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I had a few conversations with people about my next blog and they suggested I write 50 of my best tips for life, the universe and everything.

No idea where the idea came from, I haven’t had any relevant significant birthdays or anything like that….perish the thought!  Let’s just work on the basis that it’s a randomly selected yet rather large number.

But, in the hope that at least some of those will help some people, here goes, including links to other resources that might help.

NB – These are in no particular order – See #15.

They are also very much from my angle as a former barrister, current coach and facilitator with a lot to say about non-nonsense personal and professional development. You would probably have a different list with different priorities. Do let me know in the comments.


  1. Effective communication is purposeful – what do you want to achieve in this meeting/presentation/conversation.
  2. Great communication doesn’t happen by accident – plan how, when and what to communicate.
  3. Keep it simple eg if making a request stick to the barrister classic, “Tell them what you want and why they should give it to you.”  Then stop talking and…
  4. Listen more.  Other people might have the solution you need.
  5. Silence can be golden.  It helps with listening for a start.  But it also has a consequence.  If you’ve been putting off a conversation, instead of just focusing on the downside of having that conversation, focus just as much on what happens if you don’t have it.


  1. Have some.  Define them, state them, enforce them (i.e. restate them and then take action if they are still not respected).
  2. Unless you respect your boundaries, no one else will.  So if you’ve said you won’t take calls on that day, don’t take the call.  You are responsible for the expectations others have of you.
  3. Block time in your diary for you.  I mark mine “Safeguard for Self” and I add “Replace if booked over”.
  4. If you have a holiday coming up, turn your “out of office” on much earlier than you think you need to.  If something arrives at 2pm on your last day you will not have the time or headspace to deal with it.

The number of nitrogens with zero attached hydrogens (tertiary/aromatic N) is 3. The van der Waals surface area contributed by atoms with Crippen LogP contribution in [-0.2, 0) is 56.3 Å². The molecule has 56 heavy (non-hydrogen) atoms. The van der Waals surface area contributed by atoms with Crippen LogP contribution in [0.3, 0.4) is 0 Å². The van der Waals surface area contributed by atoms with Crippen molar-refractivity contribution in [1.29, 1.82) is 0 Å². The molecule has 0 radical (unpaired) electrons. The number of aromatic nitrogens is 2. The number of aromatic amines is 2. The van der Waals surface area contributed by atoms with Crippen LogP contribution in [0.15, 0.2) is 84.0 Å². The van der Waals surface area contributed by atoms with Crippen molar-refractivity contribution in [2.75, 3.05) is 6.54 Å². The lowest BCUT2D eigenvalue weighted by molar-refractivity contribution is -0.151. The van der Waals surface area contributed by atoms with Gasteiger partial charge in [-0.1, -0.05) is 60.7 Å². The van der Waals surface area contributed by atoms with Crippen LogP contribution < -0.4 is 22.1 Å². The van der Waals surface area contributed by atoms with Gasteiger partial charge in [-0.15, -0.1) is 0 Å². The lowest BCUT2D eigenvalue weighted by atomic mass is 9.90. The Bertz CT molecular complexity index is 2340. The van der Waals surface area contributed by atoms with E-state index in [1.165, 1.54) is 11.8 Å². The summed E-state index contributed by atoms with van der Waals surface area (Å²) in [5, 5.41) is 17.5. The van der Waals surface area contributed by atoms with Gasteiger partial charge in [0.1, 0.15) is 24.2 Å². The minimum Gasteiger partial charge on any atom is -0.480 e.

5. To take that one step further, keep the days before and after breaks as light as possible.


  1. Assess the task as early as possible.  Chances are it won’t be as bad as you think but if you leave the email (or the box) unopened, it can take on a fear factor that it probably doesn’t deserve.
  2. Block out time – include time for productive working and time for breaks.  Try the pomodoro technique which recommends working for 25 minutes and then taking a 5 minute break with a longer break after every 4 working intervals.  Adjust the time to suit you.
  3. Pauses, rest, leisure time all make you more productive, not less.
  4. Remember Parkinson’s Law – tasks will expand to fill the time available.  Give yourself less time to do that difficult task.
  5. Done is better than perfect.


  1. Get outside.  As often as possible for as many reasons as possible.
  2. Do what makes you happy, nourished, cared for, not what the latest gurus says.  If getting up at 5am and immersing yourself in cold water is not for you, it’s not for you.
  3. Keep a very watchful eye on that voice on your head.  If you wouldn’t speak to your best friend like that, don’t do it to yourself.
  4. Surround yourself with brilliant people.  This one is really worth putting the effort into.